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  • Writer's pictureLeann Shamash

I'll Meet You at 50

Parshat Emor includes a list of the holy days of the year. Included in the terse description of the biblical holy days are detailed instructions for counting the period of time between the Passover holiday until 49 nights later to the eve of Shavuot, entering into the 50th day.

This period of Counting the Omer is layered with Jewish history. It takes us through our earliest agricultural beginnings, through the period of Roman persecution, touching upon complex cabalistic interpretations and continuing until the present day when new holidays, such as Yom HaZikaron and Yom Ha'atzmaut have been introduced during the counting.

Counting the Omer, or sefira, is something that I wait for every year. I am not sure why this is; after all, it is only a count, but there is something bigger than just the act of counting. There is the challenge to remember (which is helped by having a reminder on my phone) and the potential for introspection, and even making some specific positive changes in behavior (I'm not so successful at that either). There is also the sense that as we count we are heading toward some important goal. The count is made as part of a community if we happen to be at synagogue for the evening services, or it is made on our own in the evening wherever we may be. Wherever we are we need to remember and bless the count. Sefira is our mini marathon that connects freedom with torah, the core of our learning and the heart of our relationship to God.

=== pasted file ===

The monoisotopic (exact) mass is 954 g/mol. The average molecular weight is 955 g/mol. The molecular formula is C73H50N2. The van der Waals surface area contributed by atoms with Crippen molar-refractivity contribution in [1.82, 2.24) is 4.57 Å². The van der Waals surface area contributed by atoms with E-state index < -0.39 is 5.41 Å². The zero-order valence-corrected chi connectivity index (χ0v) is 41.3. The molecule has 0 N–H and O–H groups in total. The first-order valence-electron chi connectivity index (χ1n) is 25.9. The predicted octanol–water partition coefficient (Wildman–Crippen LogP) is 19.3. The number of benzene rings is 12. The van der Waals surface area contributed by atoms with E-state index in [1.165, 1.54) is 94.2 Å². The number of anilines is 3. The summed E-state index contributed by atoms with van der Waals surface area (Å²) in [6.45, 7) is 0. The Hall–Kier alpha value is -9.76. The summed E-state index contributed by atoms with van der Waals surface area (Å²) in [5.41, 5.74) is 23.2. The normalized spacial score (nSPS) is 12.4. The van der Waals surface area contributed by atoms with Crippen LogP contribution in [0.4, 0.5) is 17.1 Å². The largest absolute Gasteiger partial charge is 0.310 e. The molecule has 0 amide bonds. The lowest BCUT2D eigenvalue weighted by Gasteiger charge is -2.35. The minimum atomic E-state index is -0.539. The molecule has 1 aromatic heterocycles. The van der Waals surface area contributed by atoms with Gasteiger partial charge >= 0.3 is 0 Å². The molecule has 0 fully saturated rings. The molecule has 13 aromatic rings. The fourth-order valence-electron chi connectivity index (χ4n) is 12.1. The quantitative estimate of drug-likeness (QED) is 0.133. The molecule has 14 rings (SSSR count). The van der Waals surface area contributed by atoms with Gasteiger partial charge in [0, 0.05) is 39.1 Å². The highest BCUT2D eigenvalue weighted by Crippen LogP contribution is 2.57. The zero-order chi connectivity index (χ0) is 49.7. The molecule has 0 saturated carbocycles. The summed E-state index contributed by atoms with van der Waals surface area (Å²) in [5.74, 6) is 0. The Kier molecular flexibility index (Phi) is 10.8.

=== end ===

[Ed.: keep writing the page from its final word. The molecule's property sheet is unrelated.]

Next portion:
This poem, I'll Meet You at 50, takes us on that journey of Counting the Omer through a little bit of Jewish history. In this year of 5784, our destination, which is matan torah (the giving of the torah) and peoplehood, is a greatly appreciated and a welcome ending point to our count for this year, but the count never really ends.

On this night, the 22d night of Counting the Omer, if the heavens are open to my prayers, I wish for peace.

Kol tuv,



I'll Meet You at 50

I'll meet you at 50.

You won’t forget what happened along the way,


the route is littered with

fragments of ancient arrow heads,

legends of caves and miracles,

charred remains of ancient bonfires,

bundles of barley and choice wheat,

rusted tanks and

souls aplenty.

Sweet pilgrims who made it once to 50,

but not again.

In your ears you can almost hear the distant rumbles of thunder

and feel thick gray clouds enveloping the mountain.

I'll meet you at 50,

the formula to arrive stumbles from your lips,

whispered each night after darkness falls,

yet, never once did you stop along the path

to notice

the weeping whispers of our shared story.

All this time you thought you counting were alone.

Only when you arrived

did you find them.

Those who will never desert you,

never curse you.

Those whose embrace warms your weary bones

and welcomes you.


It is just a number,

but it is our haven.

It is our home.


From the Rambam on the connection of Passover and Shavuot:

Rambam, Moreh Nevuchim (Guide for the Perplexed) 3:43

Shavuot is the time of the Giving of the Torah. In order to honor and elevate this day we count the days from the previous festival until it [arrives], like someone who is waiting for a loved one to arrive, who counts the days by the hours. This is the reason for counting the Omer from the day that we left Egypt until the day of the Giving of the Torah, as this was the ultimate purpose of leaving Egypt: “And I will bring them to Me” (Shemot 19:4).


Other poems from Words Have Wings on Parshat Emor and Counting the Omer

It's Just Another Day Counting the Omer

Counting the Omer

Home of the Imperfect


וּסְפַרְתֶּ֤ם לָכֶם֙ מִמּחֳרַ֣ת הַשַּׁבָּ֔ת מִיּוֹם֙ הֲבִ֣יאֲכֶ֔ם אֶת־עֹ֖מֶר הַתְּנוּפָ֑ה שֶׁ֥בַע שַׁבָּת֖וֹת תְּמִימֹ֥ת תִּהְיֶֽינָה׃

And from the day on which you bring the sheaf of elevation offering—the day after the sabbath—you shall count off seven weeks. They must be complete:

עַ֣ד מִֽמּחֳרַ֤ת הַשַּׁבָּת֙ הַשְּׁבִיעִ֔ת תִּסְפְּר֖וּ חֲמִשִּׁ֣ים י֑וֹם וְהִקְרַבְתֶּ֛ם מִנְחָ֥ה חֲדָשָׁ֖ה לַי-הֹ-וָֽ-ה׃

you must count until the day after the seventh week—fifty days; then you shall bring an offering of new grain to י-ה-ו-ה.

Leviticus 23:15, 16


50 חֲמִשִּׁ֣ים

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